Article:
Tommy Armour's classic How to Play Your Best Golf All the Time provides timeless golf instruction on the following subjects: * How to learn your best golf * What can your best golf be? * Taking you to the lesson tee * How your clubs can help you * The grip holds your swing together * How to get ready to swing * Footwork, the foundation of best golf * The art of hitting with the hands * The waggle, preliminary swing in miniature * The pause that means good timing * Assembling your game in good order * Saving strokes with simple approach shots * The fascinating, frustrating philosophy of putting * The simple routine of an orderly golf shot These classic bits of advice are accompanied by over four dozen two-color illustrations.
After declining numerous proposals to write a book of golf instruction, I took on the task which this book represents.
The responsibility was accepted because I have been allowed to teach in this book as I teach on the lesson tee -- without embellishment or padding to stretch out the basic training, and without a multitude of detail to confuse the pupil.
The brevity of this book may shock those who have been encouraged to believe that a good golf game may be bought by the page, pound or hour -- or even bought.
I have paid for hundreds of lessons when I was a lad and didn't have much money to pay as tuition fees. Vardon, Duncan, Braid, Taylor and Edgar -- all great players and all gifted teachers -- were among my instructors who not only taught me the foundation of golf but also taught me how to learn.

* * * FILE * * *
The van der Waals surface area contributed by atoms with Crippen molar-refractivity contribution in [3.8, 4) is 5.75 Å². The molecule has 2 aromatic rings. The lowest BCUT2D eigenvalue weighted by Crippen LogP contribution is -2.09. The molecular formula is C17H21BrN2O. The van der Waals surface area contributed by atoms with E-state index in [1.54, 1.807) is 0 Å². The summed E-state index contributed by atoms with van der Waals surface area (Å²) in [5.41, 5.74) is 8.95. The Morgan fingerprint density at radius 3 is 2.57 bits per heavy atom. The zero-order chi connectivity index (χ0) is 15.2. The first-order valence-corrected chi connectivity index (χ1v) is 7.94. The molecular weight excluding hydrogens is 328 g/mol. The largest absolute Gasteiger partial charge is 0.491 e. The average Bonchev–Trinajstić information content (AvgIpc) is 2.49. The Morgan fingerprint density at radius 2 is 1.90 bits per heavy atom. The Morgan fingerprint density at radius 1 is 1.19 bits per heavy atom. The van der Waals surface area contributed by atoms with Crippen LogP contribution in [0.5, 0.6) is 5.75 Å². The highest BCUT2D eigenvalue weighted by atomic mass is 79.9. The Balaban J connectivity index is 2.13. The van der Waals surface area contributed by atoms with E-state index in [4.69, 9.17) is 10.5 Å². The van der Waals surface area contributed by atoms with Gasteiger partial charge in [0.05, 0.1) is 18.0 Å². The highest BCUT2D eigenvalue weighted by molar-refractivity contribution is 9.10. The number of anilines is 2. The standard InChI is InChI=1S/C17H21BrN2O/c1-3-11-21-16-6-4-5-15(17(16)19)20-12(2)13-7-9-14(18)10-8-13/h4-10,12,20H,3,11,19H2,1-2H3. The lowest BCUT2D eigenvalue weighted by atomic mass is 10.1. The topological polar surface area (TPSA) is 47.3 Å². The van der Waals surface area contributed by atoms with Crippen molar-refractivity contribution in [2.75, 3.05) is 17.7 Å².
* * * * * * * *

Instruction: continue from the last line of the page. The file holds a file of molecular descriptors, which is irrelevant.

Association with the greatest American players added to my instruction. As I competed against them I studied them, and as I have played friendly rounds with them or followed them in some of their competitions, I have continued to be the student.
Simplicity, concentration, and economy of time and effort have been the distinguishing features of the great players' and great teachers' methods which have added to what I consider my knowledge of the game.
Hundreds of pages that might have accompanied these that you will read were eliminated from the first draft of the manuscript. Dozens of illustrations showing interim phases of the swing were cut out, and I have retained only those pictorial moments in the swing which are significant in so far as instruction is concerned. I decided that those pages and drawings portrayed refinements of technique not suitable for the practical use of most golfers and would distract the reader from profitable concentration on the essentials.